Wednesday, January 20, 2010

The eastern US grid can handle sourcing 20% or more of our power needs from wind. U.S. Department of Energy’s (DOE) National Renewable Energy Laboratory (NREL) released the Eastern Wind Integration and Transmission Study (EWITS). NREL analyzed the economic, operational, and technical implications of shifting 20 percent or more of the Eastern Interconnection’s electrical load to wind energy by the year 2024 -- and concluded that it's feasible. Note that in round numbers, 20% of the Eastern Interconnection means 225,000 MW of wind generation capacity in the region -- approximately ten times more wind than is online today.

WSJ reports that Germany is considering reducing the subsidies it gives solar-power providers by 15%. Why? Because the initial subsidy scheme succeeded in attracting enough photovoltaic generation -- or maybe too much? German Economics Minister Rainer Bruederle has called for a reduction in the feed-in tariff rates -- the rates that utilities are required to pay for electricity generated by distributed generation. Note that this cut is in addition to the pre-set statutory reductions that occur periodically.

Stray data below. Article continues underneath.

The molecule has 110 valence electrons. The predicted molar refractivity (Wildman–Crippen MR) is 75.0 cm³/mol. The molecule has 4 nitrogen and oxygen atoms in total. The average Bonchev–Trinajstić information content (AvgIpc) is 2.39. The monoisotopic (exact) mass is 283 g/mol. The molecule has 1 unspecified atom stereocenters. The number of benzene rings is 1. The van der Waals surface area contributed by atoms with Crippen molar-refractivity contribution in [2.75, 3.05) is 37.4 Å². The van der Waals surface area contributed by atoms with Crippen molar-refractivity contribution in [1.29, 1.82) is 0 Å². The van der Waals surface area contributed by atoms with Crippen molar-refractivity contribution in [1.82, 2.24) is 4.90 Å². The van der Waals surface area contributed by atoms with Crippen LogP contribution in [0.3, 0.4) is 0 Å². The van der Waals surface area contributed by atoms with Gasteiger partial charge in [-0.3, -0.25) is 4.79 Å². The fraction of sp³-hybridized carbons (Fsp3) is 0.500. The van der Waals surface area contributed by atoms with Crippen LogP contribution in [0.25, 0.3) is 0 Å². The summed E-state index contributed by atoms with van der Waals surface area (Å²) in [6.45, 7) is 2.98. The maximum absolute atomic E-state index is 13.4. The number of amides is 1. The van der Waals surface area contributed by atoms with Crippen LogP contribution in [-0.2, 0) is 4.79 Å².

What's the effect of the Massachusetts special Senate election on energy issues?

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